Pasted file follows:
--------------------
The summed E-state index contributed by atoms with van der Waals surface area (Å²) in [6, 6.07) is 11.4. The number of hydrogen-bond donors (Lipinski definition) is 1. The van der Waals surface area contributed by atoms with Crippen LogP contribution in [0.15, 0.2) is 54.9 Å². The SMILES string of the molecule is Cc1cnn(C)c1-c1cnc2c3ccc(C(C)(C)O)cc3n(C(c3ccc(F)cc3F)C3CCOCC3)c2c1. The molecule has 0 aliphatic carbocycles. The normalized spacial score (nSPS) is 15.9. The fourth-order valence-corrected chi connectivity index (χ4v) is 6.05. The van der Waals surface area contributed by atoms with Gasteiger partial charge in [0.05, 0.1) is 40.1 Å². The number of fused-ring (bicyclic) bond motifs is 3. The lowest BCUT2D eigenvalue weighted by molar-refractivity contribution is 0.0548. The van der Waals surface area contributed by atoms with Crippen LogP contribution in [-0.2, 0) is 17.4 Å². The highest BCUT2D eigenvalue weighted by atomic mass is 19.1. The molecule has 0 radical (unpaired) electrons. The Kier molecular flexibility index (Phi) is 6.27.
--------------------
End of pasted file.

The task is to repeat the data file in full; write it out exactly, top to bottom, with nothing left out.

The summed E-state index contributed by atoms with van der Waals surface area (Å²) in [6, 6.07) is 11.4. The number of hydrogen-bond donors (Lipinski definition) is 1. The van der Waals surface area contributed by atoms with Crippen LogP contribution in [0.15, 0.2) is 54.9 Å². The SMILES string of the molecule is Cc1cnn(C)c1-c1cnc2c3ccc(C(C)(C)O)cc3n(C(c3ccc(F)cc3F)C3CCOCC3)c2c1. The molecule has 0 aliphatic carbocycles. The normalized spacial score (nSPS) is 15.9. The fourth-order valence-corrected chi connectivity index (χ4v) is 6.05. The van der Waals surface area contributed by atoms with Gasteiger partial charge in [0.05, 0.1) is 40.1 Å². The number of fused-ring (bicyclic) bond motifs is 3. The lowest BCUT2D eigenvalue weighted by molar-refractivity contribution is 0.0548. The van der Waals surface area contributed by atoms with Crippen LogP contribution in [-0.2, 0) is 17.4 Å². The highest BCUT2D eigenvalue weighted by atomic mass is 19.1. The molecule has 0 radical (unpaired) electrons. The Kier molecular flexibility index (Phi) is 6.27.